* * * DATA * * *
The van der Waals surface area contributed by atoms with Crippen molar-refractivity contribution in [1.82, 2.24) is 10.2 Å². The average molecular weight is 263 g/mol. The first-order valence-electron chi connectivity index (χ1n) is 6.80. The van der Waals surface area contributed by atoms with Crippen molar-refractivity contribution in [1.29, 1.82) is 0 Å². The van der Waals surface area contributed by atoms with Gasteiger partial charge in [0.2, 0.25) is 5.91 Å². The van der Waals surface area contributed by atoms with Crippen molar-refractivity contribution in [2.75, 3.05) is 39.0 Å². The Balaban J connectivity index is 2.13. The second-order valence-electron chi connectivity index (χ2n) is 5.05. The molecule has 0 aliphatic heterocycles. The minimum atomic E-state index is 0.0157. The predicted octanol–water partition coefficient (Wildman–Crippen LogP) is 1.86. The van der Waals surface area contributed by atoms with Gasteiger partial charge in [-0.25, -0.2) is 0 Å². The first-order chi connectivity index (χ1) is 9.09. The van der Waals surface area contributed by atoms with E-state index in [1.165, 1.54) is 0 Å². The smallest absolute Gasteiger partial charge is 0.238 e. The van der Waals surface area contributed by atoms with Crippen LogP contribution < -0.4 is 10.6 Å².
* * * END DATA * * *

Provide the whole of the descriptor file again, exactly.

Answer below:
The van der Waals surface area contributed by atoms with Crippen molar-refractivity contribution in [1.82, 2.24) is 10.2 Å². The average molecular weight is 263 g/mol. The first-order valence-electron chi connectivity index (χ1n) is 6.80. The van der Waals surface area contributed by atoms with Crippen molar-refractivity contribution in [1.29, 1.82) is 0 Å². The van der Waals surface area contributed by atoms with Gasteiger partial charge in [0.2, 0.25) is 5.91 Å². The van der Waals surface area contributed by atoms with Crippen molar-refractivity contribution in [2.75, 3.05) is 39.0 Å². The Balaban J connectivity index is 2.13. The second-order valence-electron chi connectivity index (χ2n) is 5.05. The molecule has 0 aliphatic heterocycles. The minimum atomic E-state index is 0.0157. The predicted octanol–water partition coefficient (Wildman–Crippen LogP) is 1.86. The van der Waals surface area contributed by atoms with Gasteiger partial charge in [-0.25, -0.2) is 0 Å². The first-order chi connectivity index (χ1) is 9.09. The van der Waals surface area contributed by atoms with E-state index in [1.165, 1.54) is 0 Å². The smallest absolute Gasteiger partial charge is 0.238 e. The van der Waals surface area contributed by atoms with Crippen LogP contribution < -0.4 is 10.6 Å².